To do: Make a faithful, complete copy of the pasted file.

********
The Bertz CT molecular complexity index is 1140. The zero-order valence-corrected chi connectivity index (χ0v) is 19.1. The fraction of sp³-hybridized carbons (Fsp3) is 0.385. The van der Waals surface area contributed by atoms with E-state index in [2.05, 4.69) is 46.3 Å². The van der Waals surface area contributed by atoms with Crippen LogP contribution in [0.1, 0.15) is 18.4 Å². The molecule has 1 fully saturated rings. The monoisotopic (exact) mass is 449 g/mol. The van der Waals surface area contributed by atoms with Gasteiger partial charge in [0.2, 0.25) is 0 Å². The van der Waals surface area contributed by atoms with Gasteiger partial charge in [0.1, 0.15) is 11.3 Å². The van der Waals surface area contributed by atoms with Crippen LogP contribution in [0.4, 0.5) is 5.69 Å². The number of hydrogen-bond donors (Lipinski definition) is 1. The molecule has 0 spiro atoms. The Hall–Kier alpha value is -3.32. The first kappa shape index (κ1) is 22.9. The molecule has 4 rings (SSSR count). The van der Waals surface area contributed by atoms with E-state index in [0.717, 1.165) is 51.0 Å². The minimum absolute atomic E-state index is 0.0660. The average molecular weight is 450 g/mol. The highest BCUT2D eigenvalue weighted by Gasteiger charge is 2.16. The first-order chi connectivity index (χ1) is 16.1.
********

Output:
The Bertz CT molecular complexity index is 1140. The zero-order valence-corrected chi connectivity index (χ0v) is 19.1. The fraction of sp³-hybridized carbons (Fsp3) is 0.385. The van der Waals surface area contributed by atoms with E-state index in [2.05, 4.69) is 46.3 Å². The van der Waals surface area contributed by atoms with Crippen LogP contribution in [0.1, 0.15) is 18.4 Å². The molecule has 1 fully saturated rings. The monoisotopic (exact) mass is 449 g/mol. The van der Waals surface area contributed by atoms with Gasteiger partial charge in [0.2, 0.25) is 0 Å². The van der Waals surface area contributed by atoms with Gasteiger partial charge in [0.1, 0.15) is 11.3 Å². The van der Waals surface area contributed by atoms with Crippen LogP contribution in [0.4, 0.5) is 5.69 Å². The number of hydrogen-bond donors (Lipinski definition) is 1. The molecule has 0 spiro atoms. The Hall–Kier alpha value is -3.32. The first kappa shape index (κ1) is 22.9. The molecule has 4 rings (SSSR count). The van der Waals surface area contributed by atoms with E-state index in [0.717, 1.165) is 51.0 Å². The minimum absolute atomic E-state index is 0.0660. The average molecular weight is 450 g/mol. The highest BCUT2D eigenvalue weighted by Gasteiger charge is 2.16. The first-order chi connectivity index (χ1) is 16.1.